Our Peregrine Story
The Cathedral of Our Lady of Lourdes will soon host a St. Peregrine shrine. Any Catholic who has battled cancer, or has had loved ones battle cancer, will likely know a little about St. Peregrine, the patron of cancer patients. For KellieMarie Plumlee, her journey with St. Peregrine began during a visit to the Grotto in Portland, Oregon. The Grotto, or the National Shrine of Our Sorrowful Mother, is a 62-acre shrine with gardens, chapels, and devotional sites, run by the Servite Fathers. The Grotto is also home to a shrine to St. Peregrine, who was a Servite Father. It was the mosaic of St. Peregrine that caught Plumlee’s eye. She said, “the place was so spiritual.”
“I started reading about St. Peregrine and I thought to myself ‘I know him.’ It felt like I knew him, it was strange—like I had known this person my whole life,” Plumlee said. She knew so many people in her family and among her friends who have or had cancer, so she began to develop a devotion to St. Peregrine. This devotion began a new family tradition for the Plumlees. “I started going there once a year with my husband and my youngest of my kids,” she said. “We would start taking the names of our sick people and we would go to the shrine; they have a place where you can leave the names and they take all the names and pray for them in a healing Mass once a month.”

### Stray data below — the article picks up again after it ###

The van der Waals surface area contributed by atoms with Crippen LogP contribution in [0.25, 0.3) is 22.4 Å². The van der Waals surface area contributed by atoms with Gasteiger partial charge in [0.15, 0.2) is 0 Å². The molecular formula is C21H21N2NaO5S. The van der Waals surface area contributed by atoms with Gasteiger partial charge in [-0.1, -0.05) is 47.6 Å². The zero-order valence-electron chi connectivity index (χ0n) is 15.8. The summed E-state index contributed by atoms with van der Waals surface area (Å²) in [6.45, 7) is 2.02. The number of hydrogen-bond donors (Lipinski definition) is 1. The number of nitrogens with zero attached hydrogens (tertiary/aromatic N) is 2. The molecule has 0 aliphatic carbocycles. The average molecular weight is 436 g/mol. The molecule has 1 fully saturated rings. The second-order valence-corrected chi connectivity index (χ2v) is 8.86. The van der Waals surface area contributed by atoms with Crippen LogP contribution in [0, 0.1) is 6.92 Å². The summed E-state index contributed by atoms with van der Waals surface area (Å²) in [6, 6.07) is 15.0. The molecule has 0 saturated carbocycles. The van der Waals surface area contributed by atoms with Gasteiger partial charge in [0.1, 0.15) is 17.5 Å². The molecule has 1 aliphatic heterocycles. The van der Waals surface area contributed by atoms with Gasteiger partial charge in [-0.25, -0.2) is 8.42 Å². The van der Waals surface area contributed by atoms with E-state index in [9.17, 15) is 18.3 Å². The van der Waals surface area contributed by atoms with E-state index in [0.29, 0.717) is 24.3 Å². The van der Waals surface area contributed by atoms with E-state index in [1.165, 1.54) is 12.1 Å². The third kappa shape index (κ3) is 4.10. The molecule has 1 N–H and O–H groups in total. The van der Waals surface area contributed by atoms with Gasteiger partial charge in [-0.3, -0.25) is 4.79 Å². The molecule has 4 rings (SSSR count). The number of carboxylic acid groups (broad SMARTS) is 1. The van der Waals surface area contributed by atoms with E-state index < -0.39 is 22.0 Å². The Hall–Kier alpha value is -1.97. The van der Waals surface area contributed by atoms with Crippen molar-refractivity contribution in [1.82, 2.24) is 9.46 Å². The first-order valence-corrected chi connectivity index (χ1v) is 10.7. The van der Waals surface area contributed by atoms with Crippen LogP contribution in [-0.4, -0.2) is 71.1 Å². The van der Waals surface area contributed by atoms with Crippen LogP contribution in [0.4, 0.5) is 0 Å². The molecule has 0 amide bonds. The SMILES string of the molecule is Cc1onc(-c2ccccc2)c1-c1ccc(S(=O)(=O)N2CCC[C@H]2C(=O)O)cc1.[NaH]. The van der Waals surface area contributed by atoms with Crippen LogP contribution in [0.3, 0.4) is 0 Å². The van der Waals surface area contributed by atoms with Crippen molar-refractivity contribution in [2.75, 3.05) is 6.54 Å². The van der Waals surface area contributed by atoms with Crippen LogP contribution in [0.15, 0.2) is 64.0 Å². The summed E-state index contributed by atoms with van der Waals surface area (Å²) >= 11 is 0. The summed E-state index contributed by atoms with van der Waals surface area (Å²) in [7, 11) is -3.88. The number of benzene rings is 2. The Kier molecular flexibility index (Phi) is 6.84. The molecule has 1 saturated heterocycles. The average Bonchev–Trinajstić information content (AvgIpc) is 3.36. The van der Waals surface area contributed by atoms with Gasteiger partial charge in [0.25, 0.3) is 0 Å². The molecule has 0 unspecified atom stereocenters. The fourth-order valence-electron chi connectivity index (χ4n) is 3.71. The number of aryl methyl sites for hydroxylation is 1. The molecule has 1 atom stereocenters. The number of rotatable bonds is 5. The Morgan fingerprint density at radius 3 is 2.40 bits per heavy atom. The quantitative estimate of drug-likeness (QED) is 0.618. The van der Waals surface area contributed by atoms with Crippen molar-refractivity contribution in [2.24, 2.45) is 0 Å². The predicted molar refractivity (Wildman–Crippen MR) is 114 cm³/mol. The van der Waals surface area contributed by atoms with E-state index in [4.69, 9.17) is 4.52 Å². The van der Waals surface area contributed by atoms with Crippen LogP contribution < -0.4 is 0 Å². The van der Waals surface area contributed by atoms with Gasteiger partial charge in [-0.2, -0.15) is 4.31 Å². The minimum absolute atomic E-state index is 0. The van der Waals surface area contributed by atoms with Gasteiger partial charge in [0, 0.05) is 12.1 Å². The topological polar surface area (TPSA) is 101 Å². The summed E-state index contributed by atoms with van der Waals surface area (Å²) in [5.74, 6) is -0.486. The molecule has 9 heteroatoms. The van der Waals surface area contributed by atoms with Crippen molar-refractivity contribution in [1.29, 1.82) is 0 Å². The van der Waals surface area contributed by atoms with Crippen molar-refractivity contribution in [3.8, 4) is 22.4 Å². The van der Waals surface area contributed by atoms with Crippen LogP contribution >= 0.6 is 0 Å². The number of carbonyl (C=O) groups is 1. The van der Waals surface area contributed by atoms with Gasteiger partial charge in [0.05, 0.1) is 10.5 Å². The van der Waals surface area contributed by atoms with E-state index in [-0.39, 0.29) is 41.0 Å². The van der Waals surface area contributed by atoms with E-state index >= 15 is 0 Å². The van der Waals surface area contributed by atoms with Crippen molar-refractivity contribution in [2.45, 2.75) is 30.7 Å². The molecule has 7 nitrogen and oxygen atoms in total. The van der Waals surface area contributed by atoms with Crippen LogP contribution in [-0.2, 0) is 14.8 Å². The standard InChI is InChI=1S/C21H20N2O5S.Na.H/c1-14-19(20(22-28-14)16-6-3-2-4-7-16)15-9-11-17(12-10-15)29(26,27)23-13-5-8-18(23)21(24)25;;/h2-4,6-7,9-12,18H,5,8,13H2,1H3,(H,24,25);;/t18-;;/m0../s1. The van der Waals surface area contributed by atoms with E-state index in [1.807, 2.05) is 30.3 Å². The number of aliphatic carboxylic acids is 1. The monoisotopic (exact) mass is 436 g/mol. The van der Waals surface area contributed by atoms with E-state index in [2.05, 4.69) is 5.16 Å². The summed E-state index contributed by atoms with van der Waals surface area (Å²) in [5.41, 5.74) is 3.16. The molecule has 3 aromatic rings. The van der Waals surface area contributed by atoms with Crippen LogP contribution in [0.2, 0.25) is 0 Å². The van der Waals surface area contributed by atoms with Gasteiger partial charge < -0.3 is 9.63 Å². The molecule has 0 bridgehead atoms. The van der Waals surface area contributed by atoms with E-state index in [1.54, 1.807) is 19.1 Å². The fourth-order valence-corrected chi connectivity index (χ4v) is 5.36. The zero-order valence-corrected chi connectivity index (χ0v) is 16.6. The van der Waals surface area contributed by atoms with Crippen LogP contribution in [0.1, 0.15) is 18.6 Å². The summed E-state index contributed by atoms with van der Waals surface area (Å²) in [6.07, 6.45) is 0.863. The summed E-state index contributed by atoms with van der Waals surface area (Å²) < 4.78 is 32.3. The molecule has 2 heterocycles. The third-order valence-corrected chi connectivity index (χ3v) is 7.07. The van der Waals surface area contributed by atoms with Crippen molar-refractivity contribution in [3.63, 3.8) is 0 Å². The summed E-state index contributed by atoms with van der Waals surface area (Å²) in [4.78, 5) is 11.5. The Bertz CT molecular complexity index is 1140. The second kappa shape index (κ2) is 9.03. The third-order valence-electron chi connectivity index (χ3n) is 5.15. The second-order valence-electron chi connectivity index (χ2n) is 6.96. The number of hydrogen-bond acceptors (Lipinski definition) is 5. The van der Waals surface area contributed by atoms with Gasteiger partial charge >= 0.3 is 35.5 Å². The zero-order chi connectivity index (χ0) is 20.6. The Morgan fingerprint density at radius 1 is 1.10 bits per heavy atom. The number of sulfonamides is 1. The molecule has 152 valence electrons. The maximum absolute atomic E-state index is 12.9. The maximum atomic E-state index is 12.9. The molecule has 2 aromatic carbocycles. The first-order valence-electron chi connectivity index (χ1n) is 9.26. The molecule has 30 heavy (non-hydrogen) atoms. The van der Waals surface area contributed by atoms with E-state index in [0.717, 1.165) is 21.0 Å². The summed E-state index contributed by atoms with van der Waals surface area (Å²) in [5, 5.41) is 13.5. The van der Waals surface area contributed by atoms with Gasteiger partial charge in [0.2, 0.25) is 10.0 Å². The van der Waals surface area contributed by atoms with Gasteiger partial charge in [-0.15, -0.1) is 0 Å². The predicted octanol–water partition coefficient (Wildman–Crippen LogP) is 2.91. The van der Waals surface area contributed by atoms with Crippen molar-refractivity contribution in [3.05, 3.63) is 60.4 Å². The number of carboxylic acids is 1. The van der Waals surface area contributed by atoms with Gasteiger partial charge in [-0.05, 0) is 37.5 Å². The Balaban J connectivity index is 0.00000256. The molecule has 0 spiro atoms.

Traveling annually to Portland was meaningful and important to Plumlee and her family, but something kept nudging her. “I kept thinking, we are supposed to have one of these, we are supposed to have this in Spokane,” she said. As she was telling her aging mother about this feeling, that Spokane needed a shrine to St. Peregrine, her mother told her “you know you are supposed to do something about this.” Despite Plumlee’s insistence to her mother that she wasn’t the one to bring a shrine to Spokane, her mother gave her some sound advice, “you either do what you need to do or let it go so someone else can take this idea and get this shrine going.”
St Peregrine, Our Lady of Lourdes, and Spokane
Spokane is home to many cancer centers, and people come from around the region for treatment. The cathedral itself has a history of healing Masses and devotional ministries. For the last decade, the annual novena to Our Lady of Lourdes for Healing has drawn people to the cathedral each February to pray for healing from physical, mental, and spiritual ailments. Father Darrin Connall, rector of the cathedral, developed a devotion to St. Peregrine through his own battle with cancer.
For Plumlee, the need for a St. Peregrine devotional site in Spokane seemed obvious, and the cathedral seemed like a natural home for it, but she knew she couldn’t do it alone, so she brought the idea to the Altar Society. She knew that when the cathedral was built, the Altar Society ladies had fundraised for the Nativity rose window in the west transept of the cathedral, and thought they might be willing to get behind this building project, as well. The altar society agreed to help. Plumlee said they wanted the effort to be more than a building project, it was to be a ministry. With the Altar Society’s backing, Plumlee brought the idea to Father Connall.